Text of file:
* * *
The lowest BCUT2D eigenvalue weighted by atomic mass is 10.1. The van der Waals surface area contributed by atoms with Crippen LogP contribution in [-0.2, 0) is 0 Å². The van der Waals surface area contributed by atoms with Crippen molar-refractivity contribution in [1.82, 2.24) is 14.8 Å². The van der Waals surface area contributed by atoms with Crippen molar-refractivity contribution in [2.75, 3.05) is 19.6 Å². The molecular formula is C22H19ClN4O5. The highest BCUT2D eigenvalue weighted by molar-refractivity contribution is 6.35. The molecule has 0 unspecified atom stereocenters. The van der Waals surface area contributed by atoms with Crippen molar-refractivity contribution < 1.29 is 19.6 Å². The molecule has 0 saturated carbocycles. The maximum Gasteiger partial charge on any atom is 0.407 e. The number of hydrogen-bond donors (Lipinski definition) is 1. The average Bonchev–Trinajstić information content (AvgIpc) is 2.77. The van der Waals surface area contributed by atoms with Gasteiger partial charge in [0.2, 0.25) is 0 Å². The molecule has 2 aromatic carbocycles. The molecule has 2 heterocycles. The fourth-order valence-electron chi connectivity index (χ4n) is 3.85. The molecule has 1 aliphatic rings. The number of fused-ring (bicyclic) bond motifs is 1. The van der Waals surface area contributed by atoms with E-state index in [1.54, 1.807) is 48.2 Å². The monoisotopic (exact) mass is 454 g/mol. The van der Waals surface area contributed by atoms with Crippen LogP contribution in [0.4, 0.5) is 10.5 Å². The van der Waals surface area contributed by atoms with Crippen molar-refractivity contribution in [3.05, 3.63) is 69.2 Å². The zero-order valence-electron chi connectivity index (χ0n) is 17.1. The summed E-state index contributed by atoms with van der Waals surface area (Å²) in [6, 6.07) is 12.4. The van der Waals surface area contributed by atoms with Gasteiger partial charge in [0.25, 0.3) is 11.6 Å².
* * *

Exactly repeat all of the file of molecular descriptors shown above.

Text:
The lowest BCUT2D eigenvalue weighted by atomic mass is 10.1. The van der Waals surface area contributed by atoms with Crippen LogP contribution in [-0.2, 0) is 0 Å². The van der Waals surface area contributed by atoms with Crippen molar-refractivity contribution in [1.82, 2.24) is 14.8 Å². The van der Waals surface area contributed by atoms with Crippen molar-refractivity contribution in [2.75, 3.05) is 19.6 Å². The molecular formula is C22H19ClN4O5. The highest BCUT2D eigenvalue weighted by molar-refractivity contribution is 6.35. The molecule has 0 unspecified atom stereocenters. The van der Waals surface area contributed by atoms with Crippen molar-refractivity contribution < 1.29 is 19.6 Å². The molecule has 0 saturated carbocycles. The maximum Gasteiger partial charge on any atom is 0.407 e. The number of hydrogen-bond donors (Lipinski definition) is 1. The average Bonchev–Trinajstić information content (AvgIpc) is 2.77. The van der Waals surface area contributed by atoms with Gasteiger partial charge in [0.2, 0.25) is 0 Å². The molecule has 2 aromatic carbocycles. The molecule has 2 heterocycles. The fourth-order valence-electron chi connectivity index (χ4n) is 3.85. The molecule has 1 aliphatic rings. The number of fused-ring (bicyclic) bond motifs is 1. The van der Waals surface area contributed by atoms with E-state index in [1.54, 1.807) is 48.2 Å². The monoisotopic (exact) mass is 454 g/mol. The van der Waals surface area contributed by atoms with Crippen LogP contribution in [0.4, 0.5) is 10.5 Å². The van der Waals surface area contributed by atoms with Crippen molar-refractivity contribution in [3.05, 3.63) is 69.2 Å². The zero-order valence-electron chi connectivity index (χ0n) is 17.1. The summed E-state index contributed by atoms with van der Waals surface area (Å²) in [6, 6.07) is 12.4. The van der Waals surface area contributed by atoms with Gasteiger partial charge in [0.25, 0.3) is 11.6 Å².